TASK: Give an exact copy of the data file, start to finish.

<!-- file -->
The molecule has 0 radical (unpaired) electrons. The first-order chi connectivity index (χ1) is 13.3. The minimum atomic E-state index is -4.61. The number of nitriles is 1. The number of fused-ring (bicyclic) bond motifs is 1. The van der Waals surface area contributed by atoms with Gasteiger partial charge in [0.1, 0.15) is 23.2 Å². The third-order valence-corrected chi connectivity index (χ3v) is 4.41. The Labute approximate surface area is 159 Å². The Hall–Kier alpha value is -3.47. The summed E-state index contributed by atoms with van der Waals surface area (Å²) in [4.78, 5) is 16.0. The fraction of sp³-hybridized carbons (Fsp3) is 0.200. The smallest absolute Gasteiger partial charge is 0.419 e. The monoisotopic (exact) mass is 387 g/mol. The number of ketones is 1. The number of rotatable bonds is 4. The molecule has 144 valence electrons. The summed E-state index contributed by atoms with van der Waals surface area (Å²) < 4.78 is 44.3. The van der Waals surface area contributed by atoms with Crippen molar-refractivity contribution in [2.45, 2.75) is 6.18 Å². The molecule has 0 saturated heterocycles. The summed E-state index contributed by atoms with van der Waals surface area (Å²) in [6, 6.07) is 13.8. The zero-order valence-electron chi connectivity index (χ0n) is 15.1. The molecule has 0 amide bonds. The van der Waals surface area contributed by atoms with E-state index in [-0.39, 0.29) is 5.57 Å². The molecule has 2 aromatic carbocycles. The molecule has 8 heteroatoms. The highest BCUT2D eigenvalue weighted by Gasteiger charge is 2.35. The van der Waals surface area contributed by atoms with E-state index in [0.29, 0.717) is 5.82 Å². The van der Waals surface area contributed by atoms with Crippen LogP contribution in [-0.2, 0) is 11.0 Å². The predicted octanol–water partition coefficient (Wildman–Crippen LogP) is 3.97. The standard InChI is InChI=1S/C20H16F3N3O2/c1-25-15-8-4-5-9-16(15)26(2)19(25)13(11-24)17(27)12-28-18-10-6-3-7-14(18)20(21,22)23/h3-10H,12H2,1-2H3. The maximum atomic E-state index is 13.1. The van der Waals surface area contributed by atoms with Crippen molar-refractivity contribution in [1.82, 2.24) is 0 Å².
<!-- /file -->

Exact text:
The molecule has 0 radical (unpaired) electrons. The first-order chi connectivity index (χ1) is 13.3. The minimum atomic E-state index is -4.61. The number of nitriles is 1. The number of fused-ring (bicyclic) bond motifs is 1. The van der Waals surface area contributed by atoms with Gasteiger partial charge in [0.1, 0.15) is 23.2 Å². The third-order valence-corrected chi connectivity index (χ3v) is 4.41. The Labute approximate surface area is 159 Å². The Hall–Kier alpha value is -3.47. The summed E-state index contributed by atoms with van der Waals surface area (Å²) in [4.78, 5) is 16.0. The fraction of sp³-hybridized carbons (Fsp3) is 0.200. The smallest absolute Gasteiger partial charge is 0.419 e. The monoisotopic (exact) mass is 387 g/mol. The number of ketones is 1. The number of rotatable bonds is 4. The molecule has 144 valence electrons. The summed E-state index contributed by atoms with van der Waals surface area (Å²) < 4.78 is 44.3. The van der Waals surface area contributed by atoms with Crippen molar-refractivity contribution in [2.45, 2.75) is 6.18 Å². The molecule has 0 saturated heterocycles. The summed E-state index contributed by atoms with van der Waals surface area (Å²) in [6, 6.07) is 13.8. The zero-order valence-electron chi connectivity index (χ0n) is 15.1. The molecule has 0 amide bonds. The van der Waals surface area contributed by atoms with E-state index in [-0.39, 0.29) is 5.57 Å². The molecule has 2 aromatic carbocycles. The molecule has 8 heteroatoms. The highest BCUT2D eigenvalue weighted by Gasteiger charge is 2.35. The van der Waals surface area contributed by atoms with E-state index in [0.29, 0.717) is 5.82 Å². The van der Waals surface area contributed by atoms with Crippen LogP contribution in [-0.2, 0) is 11.0 Å². The predicted octanol–water partition coefficient (Wildman–Crippen LogP) is 3.97. The standard InChI is InChI=1S/C20H16F3N3O2/c1-25-15-8-4-5-9-16(15)26(2)19(25)13(11-24)17(27)12-28-18-10-6-3-7-14(18)20(21,22)23/h3-10H,12H2,1-2H3. The maximum atomic E-state index is 13.1. The van der Waals surface area contributed by atoms with Crippen molar-refractivity contribution in [1.82, 2.24) is 0 Å².